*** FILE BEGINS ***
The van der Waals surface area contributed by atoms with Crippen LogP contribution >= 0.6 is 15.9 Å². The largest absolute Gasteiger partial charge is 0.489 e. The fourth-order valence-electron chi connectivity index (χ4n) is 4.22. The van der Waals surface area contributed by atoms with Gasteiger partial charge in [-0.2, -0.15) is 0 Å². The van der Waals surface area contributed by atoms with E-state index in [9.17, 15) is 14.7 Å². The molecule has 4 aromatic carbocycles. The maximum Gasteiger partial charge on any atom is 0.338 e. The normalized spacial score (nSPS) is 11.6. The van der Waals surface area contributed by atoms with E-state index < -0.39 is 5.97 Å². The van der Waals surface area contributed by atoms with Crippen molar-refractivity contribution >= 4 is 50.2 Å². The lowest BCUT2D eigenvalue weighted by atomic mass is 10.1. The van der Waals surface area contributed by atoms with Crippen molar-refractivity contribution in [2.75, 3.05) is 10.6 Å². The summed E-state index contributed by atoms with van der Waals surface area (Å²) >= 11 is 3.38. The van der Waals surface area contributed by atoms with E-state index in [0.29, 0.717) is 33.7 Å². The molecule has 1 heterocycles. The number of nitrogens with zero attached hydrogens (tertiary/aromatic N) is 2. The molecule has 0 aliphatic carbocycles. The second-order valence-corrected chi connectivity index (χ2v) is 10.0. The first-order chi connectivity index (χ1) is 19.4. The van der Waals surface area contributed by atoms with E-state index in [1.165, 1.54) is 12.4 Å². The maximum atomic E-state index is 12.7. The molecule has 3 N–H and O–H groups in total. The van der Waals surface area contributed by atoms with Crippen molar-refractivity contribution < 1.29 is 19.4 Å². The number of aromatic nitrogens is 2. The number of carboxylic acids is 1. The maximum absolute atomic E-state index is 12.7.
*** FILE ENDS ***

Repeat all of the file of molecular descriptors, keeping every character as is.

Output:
The van der Waals surface area contributed by atoms with Crippen LogP contribution >= 0.6 is 15.9 Å². The largest absolute Gasteiger partial charge is 0.489 e. The fourth-order valence-electron chi connectivity index (χ4n) is 4.22. The van der Waals surface area contributed by atoms with Gasteiger partial charge in [-0.2, -0.15) is 0 Å². The van der Waals surface area contributed by atoms with E-state index in [9.17, 15) is 14.7 Å². The molecule has 4 aromatic carbocycles. The maximum Gasteiger partial charge on any atom is 0.338 e. The normalized spacial score (nSPS) is 11.6. The van der Waals surface area contributed by atoms with E-state index < -0.39 is 5.97 Å². The van der Waals surface area contributed by atoms with Crippen molar-refractivity contribution >= 4 is 50.2 Å². The lowest BCUT2D eigenvalue weighted by atomic mass is 10.1. The van der Waals surface area contributed by atoms with Crippen molar-refractivity contribution in [2.75, 3.05) is 10.6 Å². The summed E-state index contributed by atoms with van der Waals surface area (Å²) >= 11 is 3.38. The van der Waals surface area contributed by atoms with E-state index in [0.29, 0.717) is 33.7 Å². The molecule has 1 heterocycles. The number of nitrogens with zero attached hydrogens (tertiary/aromatic N) is 2. The molecule has 0 aliphatic carbocycles. The second-order valence-corrected chi connectivity index (χ2v) is 10.0. The first-order chi connectivity index (χ1) is 19.4. The van der Waals surface area contributed by atoms with E-state index in [1.165, 1.54) is 12.4 Å². The maximum atomic E-state index is 12.7. The molecule has 3 N–H and O–H groups in total. The van der Waals surface area contributed by atoms with Crippen molar-refractivity contribution < 1.29 is 19.4 Å². The number of aromatic nitrogens is 2. The number of carboxylic acids is 1. The maximum absolute atomic E-state index is 12.7.